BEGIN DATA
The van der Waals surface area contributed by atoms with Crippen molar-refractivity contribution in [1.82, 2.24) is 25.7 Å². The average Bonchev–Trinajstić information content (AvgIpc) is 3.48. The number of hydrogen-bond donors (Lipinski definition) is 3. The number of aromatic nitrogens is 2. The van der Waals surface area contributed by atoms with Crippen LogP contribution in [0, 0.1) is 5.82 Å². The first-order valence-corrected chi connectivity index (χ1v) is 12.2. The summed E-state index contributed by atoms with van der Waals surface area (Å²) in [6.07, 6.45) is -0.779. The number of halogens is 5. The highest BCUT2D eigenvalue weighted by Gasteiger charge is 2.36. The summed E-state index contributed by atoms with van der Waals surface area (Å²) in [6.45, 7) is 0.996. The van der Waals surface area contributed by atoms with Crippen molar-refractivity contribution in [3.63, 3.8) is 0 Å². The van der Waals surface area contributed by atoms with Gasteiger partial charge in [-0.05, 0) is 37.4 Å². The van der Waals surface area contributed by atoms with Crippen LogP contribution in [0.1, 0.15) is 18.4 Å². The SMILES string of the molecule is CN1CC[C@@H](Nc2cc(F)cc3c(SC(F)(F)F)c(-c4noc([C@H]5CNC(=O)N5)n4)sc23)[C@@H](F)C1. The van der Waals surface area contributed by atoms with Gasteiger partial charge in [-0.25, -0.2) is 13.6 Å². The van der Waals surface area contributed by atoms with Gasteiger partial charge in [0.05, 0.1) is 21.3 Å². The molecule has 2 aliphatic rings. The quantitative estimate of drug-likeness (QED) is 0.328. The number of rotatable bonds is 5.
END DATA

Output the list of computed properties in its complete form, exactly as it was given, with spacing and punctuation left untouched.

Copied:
The van der Waals surface area contributed by atoms with Crippen molar-refractivity contribution in [1.82, 2.24) is 25.7 Å². The average Bonchev–Trinajstić information content (AvgIpc) is 3.48. The number of hydrogen-bond donors (Lipinski definition) is 3. The number of aromatic nitrogens is 2. The van der Waals surface area contributed by atoms with Crippen LogP contribution in [0, 0.1) is 5.82 Å². The first-order valence-corrected chi connectivity index (χ1v) is 12.2. The summed E-state index contributed by atoms with van der Waals surface area (Å²) in [6.07, 6.45) is -0.779. The number of halogens is 5. The highest BCUT2D eigenvalue weighted by Gasteiger charge is 2.36. The summed E-state index contributed by atoms with van der Waals surface area (Å²) in [6.45, 7) is 0.996. The van der Waals surface area contributed by atoms with Crippen molar-refractivity contribution in [3.63, 3.8) is 0 Å². The van der Waals surface area contributed by atoms with Gasteiger partial charge in [-0.05, 0) is 37.4 Å². The van der Waals surface area contributed by atoms with Crippen LogP contribution in [0.1, 0.15) is 18.4 Å². The SMILES string of the molecule is CN1CC[C@@H](Nc2cc(F)cc3c(SC(F)(F)F)c(-c4noc([C@H]5CNC(=O)N5)n4)sc23)[C@@H](F)C1. The van der Waals surface area contributed by atoms with Gasteiger partial charge in [-0.25, -0.2) is 13.6 Å². The van der Waals surface area contributed by atoms with Gasteiger partial charge in [0.05, 0.1) is 21.3 Å². The molecule has 2 aliphatic rings. The quantitative estimate of drug-likeness (QED) is 0.328. The number of rotatable bonds is 5.